Navigating the Challenges of the Windsor Framework: Implications for the Food Sector

The UK Foreign Secretary has recently confirmed that food products sold across the UK will have to carry a “not for EU” label. The measure is a direct result of the Windsor Framework, an agreement reached between the UK and the EU to address some of the challenges introduced by the Northern Ireland (NI) Protocol and reducing checks on British products entering NI. But is this framework fit for purpose, and what should food businesses be aware of?

The NI Protocol: a source of red tape

The NI Protocol – which came into force in January 2021 – introduced a system in which NI is still subject to EU standards and border controls are carried out in NI ports for all food products – including those from Great Britain (GB) aimed for the NI market – to avoid a hard border in Ireland. This resulted in unreasonable administrative burdens for UK companies selling their products in NI.

The Windsor Framework: A Two-Lane System

After tense negotiations, the EU and the UK reached an agreement to address this issue. The resulting Windsor Framework modifies the Protocol by setting up a two-lane system for food products travelling from or via GB to NI. Products whose final destination is NI will go through a green lane which only requires a “not for EU” label to be displayed on the products, and a certificate per lorry stating that the goods are staying in NI and comply with the UK internal market scheme. Products destined for the EU market, meanwhile, will have to go through a red lane and undergo all necessary sanitary and phytosanitary (SPS) checks and customs controls.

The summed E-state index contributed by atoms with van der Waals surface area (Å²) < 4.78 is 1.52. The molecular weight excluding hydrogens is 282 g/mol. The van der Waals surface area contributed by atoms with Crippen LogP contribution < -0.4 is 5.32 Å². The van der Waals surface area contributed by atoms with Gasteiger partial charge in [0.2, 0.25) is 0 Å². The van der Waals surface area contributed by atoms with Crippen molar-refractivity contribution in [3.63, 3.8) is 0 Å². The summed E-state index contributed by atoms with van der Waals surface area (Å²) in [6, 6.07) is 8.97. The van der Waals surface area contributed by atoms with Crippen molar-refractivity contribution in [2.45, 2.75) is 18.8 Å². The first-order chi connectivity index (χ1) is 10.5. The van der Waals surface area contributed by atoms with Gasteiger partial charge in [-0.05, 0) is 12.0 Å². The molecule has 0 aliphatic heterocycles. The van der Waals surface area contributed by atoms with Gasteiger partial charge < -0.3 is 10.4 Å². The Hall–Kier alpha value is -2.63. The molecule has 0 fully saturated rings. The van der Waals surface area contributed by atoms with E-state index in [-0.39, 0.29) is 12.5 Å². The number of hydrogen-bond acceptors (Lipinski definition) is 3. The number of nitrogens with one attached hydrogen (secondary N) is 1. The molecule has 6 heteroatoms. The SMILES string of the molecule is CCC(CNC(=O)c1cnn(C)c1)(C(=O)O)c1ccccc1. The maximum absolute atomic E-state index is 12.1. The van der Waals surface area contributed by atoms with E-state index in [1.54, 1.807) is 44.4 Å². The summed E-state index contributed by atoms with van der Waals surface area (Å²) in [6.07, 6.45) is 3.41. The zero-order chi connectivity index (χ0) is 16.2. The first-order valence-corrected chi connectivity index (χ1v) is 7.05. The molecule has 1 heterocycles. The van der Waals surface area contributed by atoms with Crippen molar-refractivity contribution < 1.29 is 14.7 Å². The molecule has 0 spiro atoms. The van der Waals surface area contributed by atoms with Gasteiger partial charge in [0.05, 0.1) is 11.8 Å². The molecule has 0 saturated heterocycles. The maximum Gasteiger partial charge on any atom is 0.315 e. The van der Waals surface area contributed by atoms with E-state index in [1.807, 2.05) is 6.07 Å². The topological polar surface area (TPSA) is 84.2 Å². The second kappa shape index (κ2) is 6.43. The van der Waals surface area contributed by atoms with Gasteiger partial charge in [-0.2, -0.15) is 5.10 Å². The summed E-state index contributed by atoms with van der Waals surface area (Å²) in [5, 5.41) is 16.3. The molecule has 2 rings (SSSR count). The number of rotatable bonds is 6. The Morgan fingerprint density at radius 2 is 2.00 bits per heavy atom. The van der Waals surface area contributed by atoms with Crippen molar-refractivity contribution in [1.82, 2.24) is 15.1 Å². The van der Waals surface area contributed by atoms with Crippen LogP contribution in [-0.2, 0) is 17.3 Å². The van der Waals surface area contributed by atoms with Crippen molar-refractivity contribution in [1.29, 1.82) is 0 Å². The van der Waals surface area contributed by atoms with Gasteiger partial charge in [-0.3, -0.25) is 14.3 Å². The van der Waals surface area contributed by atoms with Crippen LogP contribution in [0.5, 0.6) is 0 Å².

This should address some of the administrative issues introduced by the NI Protocol, but the devil is in the detail. The UK needs to put in place an enforcement system that is effective and well understood. The Government has announced that the “not for EU” label will need to be displayed in products across the UK and not only on those destined for the NI market. The Government is justifying this based on the need to preserve the UK internal market by avoiding the introduction of requirements on products only aimed for NI. On practical grounds, having separate labelling in NI may also make it harder to ensure that products do not wrongly enter the EU single market. The requirement will start to apply in October for pre-packaged meat and fresh milk and by July 2025 for other goods.

Food Industry Response

While the food industry welcomed the Windsor Framework as a positive step in the right direction, many are concerned about the “not for EU” label requirement. Retailers reportedly support the extension of the label to the whole of the UK, but food businesses oppose it as they worry it will result in extra cost at a time when food prices are skyrocketing. In response, the Government has reassured industry that they will offer financial support to introduce the label. In a similar vein, there are concerns about the lack of clarity on the new system’s operational details and food business operators are asking for the Government to provide clarity as soon as possible.

With so much at stake, industry needs to help policymakers understand the complexities of the food supply chain to avoid the introduction of unnecessary burdens and emphasise the need for the introduction of adequate guidelines well before the new system starts to apply.

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